"We know that we are capable of scoring goals, but we have to remain careful," manager Zinedine Zidane said. We need balance. "Real Madrid have had some extraordinary comebacks in the past." Zidane was referring to the "spirit of Juanito" and the club's history of remarkable European recoveries in the 1970s and 1980s. That old quality will be needed to maintain their new hegemony in European football.

Will Simeone try the same, or something different vs. Barcelona?

For so much of the first leg, Atletico Madrid seemed to have Barcelona rattled and anxious; manager Diego Simeone's tactical plan was perfectly working. The Argentine's side were 1-0 up, and the Catalans were up to nothing like their usual level. Then, key characteristics of both sides were taken to logical consequences.

Fernando Torres' foul may have been debatable (and even then it wasn't the worst of Atletico's physicality) but when you are that aggressive a team, something is eventually going to give in a game that big. Barcelona's forward line was not at its best but against 10 men with that kind of class, one of them is usually going to score, and usually more than once. That was what happened, as Luis Suarez struck twice.

Given how close the game was (a 2-1 win home only sees first-leg victors go through 51 percent of the time) it poses a question to Simeone. Will he play the same way in the hope of frustrating Barca and nicking the solitary goal that will take Atletico through? Is that really the best way to play against an attack like this, one that almost always scores and almost always eventually takes advantage?

It is the odd inversion. Atletico literally have to attack to go through, but their best qualities are in defence. How Simeone sets up will say so much.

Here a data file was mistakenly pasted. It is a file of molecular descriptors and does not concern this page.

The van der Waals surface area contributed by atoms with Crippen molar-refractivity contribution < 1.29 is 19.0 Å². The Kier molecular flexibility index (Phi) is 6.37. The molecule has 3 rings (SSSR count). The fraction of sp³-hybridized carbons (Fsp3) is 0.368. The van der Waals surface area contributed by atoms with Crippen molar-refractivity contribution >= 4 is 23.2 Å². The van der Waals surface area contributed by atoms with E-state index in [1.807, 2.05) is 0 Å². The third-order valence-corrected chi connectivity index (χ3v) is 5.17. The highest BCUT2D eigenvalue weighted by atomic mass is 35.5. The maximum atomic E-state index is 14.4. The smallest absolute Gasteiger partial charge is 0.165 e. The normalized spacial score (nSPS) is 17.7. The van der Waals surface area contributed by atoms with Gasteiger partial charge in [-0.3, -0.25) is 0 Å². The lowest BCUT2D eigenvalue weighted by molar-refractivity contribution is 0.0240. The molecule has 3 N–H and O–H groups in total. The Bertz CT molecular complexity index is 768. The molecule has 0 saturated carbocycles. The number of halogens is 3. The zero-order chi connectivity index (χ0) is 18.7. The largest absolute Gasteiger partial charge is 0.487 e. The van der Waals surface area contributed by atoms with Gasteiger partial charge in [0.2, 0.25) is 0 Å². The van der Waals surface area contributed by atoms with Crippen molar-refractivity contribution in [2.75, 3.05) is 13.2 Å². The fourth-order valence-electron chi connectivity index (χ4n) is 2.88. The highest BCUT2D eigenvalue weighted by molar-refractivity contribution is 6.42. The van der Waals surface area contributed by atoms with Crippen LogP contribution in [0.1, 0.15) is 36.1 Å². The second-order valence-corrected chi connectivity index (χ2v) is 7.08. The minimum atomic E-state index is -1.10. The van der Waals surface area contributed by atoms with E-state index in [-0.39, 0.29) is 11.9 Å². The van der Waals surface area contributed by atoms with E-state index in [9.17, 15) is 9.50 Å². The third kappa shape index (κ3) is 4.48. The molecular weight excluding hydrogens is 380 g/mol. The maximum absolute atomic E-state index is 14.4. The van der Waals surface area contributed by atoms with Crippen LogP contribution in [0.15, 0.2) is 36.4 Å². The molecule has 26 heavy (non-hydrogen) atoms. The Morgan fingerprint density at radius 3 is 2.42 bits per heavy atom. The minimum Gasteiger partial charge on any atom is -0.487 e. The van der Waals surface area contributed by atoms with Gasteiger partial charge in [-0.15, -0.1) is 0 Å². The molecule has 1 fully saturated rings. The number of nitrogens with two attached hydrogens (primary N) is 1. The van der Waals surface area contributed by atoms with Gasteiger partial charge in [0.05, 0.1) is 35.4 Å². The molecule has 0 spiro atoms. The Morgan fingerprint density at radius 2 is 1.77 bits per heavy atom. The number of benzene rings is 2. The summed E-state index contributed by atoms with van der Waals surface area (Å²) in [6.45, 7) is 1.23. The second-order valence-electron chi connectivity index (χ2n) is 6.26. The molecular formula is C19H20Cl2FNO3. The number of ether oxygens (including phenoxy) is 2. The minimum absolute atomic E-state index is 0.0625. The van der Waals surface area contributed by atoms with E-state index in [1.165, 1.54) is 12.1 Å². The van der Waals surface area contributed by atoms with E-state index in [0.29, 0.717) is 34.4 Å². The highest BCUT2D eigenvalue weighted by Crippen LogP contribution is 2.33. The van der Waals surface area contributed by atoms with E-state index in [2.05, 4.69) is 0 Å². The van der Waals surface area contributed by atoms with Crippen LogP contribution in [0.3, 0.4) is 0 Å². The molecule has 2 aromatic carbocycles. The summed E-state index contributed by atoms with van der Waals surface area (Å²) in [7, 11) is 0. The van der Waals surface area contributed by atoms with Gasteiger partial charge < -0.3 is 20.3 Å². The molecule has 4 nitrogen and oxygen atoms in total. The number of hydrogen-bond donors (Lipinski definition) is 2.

Guardiola has a big problem to correct at Bayern

Bayern Munich claimed the first leg win they needed against Benfica after all the nerves and tension of the last-16 tie with Juventus, but they didn't really put in the convincing performance or scoreline to remove a longer-term concern. Guardiola's record in away legs is actually oddly poor. He has lost six of 19, a surprisingly high 32 percent. If it goes any higher, Bayern could be out.

The oddity is that this is a situation with which Guardiola isn't too familiar. By quirks of the seeding and then the open draw system, he has usually tended to have the benefit of playing second legs at home. That is not the case now. They have the lead and they just have to keep doing what they do in their own stadium. The suspicion is that they will have too much for Benfica to overcome but it remains puzzling as to why this is so oddly skewed.

Will Liverpool's defence stand tall again?

Since Jurgen Klopp took over at Liverpool (and partially because it's not yet his own squad) it's been hard to full tell where they're at. They've gone from sensational performances to really unconvincing ones, from calamitous defensive displays to some impressively solid ones. Their Europa League quarterfinal first leg against Borussia Dortmund undeniably saw the latter in terms of the back line, and it was all the more impressive because given the context (and that this is the last trophy available), this was probably their biggest game of the season so far, against one of the best attacks in Europe this season.

Liverpool seemed to just subdue Dortmund. Mamadou Sakho and Dejan Lovren were particularly good. It fostered a 1-1 draw and means Klopp's side only need to hold on to what they have to go through. So, they only need to defend again. Can they repeat the show of resolve?

Miguel Delaney covers the Premier League and Champions League for ESPN FC. Twitter: @MiguelDelaney.